The Utter Zoo: An Alphabet by Edward Gorey
Twenty-six curious creatures—from the fastidious Ampoo to the world’s one and only Zote—fill the pages of The Utter Zoo, an alphabet from the untamed imagination of Edward Gorey. The Boggerslosh, the Crunk, and the Dawbis; the Ippagoggy, the Jelbislup, and the Kwongdzu; the Scrug, the Twibbit, and the Ulp—each strange and wonderful zoomate displays its own primary characteristic, described in Gorey’s inimitable, droll, rhyming couplets.
First published in 1967, The Utter Zoo is a favorite of Gorey fans, young and old alike—no matter how well they know their ABCs.
About the ARTIST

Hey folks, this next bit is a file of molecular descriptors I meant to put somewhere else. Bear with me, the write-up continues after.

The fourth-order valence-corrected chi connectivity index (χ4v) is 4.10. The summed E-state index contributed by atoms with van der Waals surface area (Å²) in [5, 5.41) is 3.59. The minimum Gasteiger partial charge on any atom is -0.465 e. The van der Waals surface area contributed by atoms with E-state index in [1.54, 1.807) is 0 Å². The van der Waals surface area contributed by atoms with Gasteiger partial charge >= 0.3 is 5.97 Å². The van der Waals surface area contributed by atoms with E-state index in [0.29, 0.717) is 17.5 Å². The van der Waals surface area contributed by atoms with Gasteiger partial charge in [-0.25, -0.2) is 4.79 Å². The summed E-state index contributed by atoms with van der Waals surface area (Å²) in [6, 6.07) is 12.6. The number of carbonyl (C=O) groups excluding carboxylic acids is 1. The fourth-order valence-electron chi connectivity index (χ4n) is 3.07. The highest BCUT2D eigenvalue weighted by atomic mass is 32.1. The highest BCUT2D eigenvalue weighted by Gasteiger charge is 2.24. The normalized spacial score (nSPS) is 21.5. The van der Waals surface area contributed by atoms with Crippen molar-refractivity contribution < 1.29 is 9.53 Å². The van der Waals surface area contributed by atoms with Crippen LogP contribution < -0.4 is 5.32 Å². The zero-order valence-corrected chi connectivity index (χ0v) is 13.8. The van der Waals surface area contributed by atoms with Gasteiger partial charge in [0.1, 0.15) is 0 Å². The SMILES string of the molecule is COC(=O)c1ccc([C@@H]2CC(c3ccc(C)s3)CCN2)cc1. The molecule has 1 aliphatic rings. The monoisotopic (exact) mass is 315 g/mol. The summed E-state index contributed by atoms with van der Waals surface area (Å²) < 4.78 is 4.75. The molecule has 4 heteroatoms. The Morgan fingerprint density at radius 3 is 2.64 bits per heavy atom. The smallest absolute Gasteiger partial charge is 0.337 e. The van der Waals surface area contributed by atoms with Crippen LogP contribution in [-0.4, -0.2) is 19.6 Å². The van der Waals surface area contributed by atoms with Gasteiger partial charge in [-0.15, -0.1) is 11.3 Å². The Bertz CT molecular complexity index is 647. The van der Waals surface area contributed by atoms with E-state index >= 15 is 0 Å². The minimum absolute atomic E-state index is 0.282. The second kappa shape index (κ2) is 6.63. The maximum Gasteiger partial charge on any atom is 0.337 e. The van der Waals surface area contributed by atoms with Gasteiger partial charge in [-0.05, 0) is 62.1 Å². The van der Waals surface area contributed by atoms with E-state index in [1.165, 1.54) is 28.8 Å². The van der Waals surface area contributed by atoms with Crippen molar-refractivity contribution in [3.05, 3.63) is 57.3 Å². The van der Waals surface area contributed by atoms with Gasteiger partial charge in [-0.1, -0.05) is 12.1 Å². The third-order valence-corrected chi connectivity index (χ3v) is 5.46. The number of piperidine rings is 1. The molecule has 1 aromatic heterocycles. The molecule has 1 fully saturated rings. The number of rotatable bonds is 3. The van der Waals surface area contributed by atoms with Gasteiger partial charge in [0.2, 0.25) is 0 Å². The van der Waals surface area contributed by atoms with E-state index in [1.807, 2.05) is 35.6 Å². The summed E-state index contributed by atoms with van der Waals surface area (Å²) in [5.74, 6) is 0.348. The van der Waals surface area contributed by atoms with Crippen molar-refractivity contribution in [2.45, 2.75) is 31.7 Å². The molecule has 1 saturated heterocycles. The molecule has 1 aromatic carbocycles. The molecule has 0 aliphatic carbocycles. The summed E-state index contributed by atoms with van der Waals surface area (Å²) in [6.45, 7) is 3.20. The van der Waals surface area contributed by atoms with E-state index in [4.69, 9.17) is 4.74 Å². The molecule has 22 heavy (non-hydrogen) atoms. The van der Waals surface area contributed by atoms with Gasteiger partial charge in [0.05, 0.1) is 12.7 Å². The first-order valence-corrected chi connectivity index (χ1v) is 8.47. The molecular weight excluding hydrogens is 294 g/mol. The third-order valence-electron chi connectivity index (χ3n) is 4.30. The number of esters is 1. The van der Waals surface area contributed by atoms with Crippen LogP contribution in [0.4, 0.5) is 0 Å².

Edward St. John Gorey was a Harvard grad, a brilliant artist, a celebrated set and costume designer (his costumes for a Broadway production of Dracula earned him a Tony Award), a lover of animals (particularly cats) and the arts (he seldom missed a performance of the New York City Ballet), and an avid deltiologist—an obscure word so Gorey—like you might think he invented it himself (it means “a collector of postcards”). His humorously unsettling drawings of vaguely Victorian innocents often facing unfortunate ends became familiar to a wide audience after appearing in the opening credits of the PBS television series Mystery!